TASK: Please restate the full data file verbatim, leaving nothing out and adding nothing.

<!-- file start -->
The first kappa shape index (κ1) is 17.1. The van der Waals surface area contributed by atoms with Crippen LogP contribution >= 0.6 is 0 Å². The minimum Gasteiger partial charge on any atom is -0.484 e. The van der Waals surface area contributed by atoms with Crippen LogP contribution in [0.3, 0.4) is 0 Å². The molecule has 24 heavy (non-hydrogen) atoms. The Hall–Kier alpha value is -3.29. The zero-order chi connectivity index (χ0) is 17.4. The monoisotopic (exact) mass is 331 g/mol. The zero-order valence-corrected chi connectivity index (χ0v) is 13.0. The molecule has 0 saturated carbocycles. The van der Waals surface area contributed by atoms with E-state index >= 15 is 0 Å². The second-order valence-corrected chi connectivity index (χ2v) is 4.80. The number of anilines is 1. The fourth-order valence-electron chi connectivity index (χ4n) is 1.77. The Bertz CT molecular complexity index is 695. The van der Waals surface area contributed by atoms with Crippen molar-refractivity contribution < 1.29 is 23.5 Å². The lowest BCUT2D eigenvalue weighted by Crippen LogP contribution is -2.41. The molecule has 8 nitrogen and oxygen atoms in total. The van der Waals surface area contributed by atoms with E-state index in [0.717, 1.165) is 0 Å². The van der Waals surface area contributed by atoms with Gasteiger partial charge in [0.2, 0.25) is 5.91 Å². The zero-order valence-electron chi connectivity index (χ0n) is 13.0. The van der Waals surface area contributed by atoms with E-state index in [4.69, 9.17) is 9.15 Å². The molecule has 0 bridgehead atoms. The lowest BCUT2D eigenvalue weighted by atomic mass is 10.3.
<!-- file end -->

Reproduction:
The first kappa shape index (κ1) is 17.1. The van der Waals surface area contributed by atoms with Crippen LogP contribution >= 0.6 is 0 Å². The minimum Gasteiger partial charge on any atom is -0.484 e. The van der Waals surface area contributed by atoms with Crippen LogP contribution in [0.3, 0.4) is 0 Å². The molecule has 24 heavy (non-hydrogen) atoms. The Hall–Kier alpha value is -3.29. The zero-order chi connectivity index (χ0) is 17.4. The monoisotopic (exact) mass is 331 g/mol. The zero-order valence-corrected chi connectivity index (χ0v) is 13.0. The molecule has 0 saturated carbocycles. The van der Waals surface area contributed by atoms with E-state index >= 15 is 0 Å². The second-order valence-corrected chi connectivity index (χ2v) is 4.80. The number of anilines is 1. The fourth-order valence-electron chi connectivity index (χ4n) is 1.77. The Bertz CT molecular complexity index is 695. The van der Waals surface area contributed by atoms with Crippen molar-refractivity contribution < 1.29 is 23.5 Å². The lowest BCUT2D eigenvalue weighted by Crippen LogP contribution is -2.41. The molecule has 8 nitrogen and oxygen atoms in total. The van der Waals surface area contributed by atoms with E-state index in [0.717, 1.165) is 0 Å². The van der Waals surface area contributed by atoms with Gasteiger partial charge in [0.2, 0.25) is 5.91 Å². The zero-order valence-electron chi connectivity index (χ0n) is 13.0. The van der Waals surface area contributed by atoms with E-state index in [4.69, 9.17) is 9.15 Å². The molecule has 0 bridgehead atoms. The lowest BCUT2D eigenvalue weighted by atomic mass is 10.3.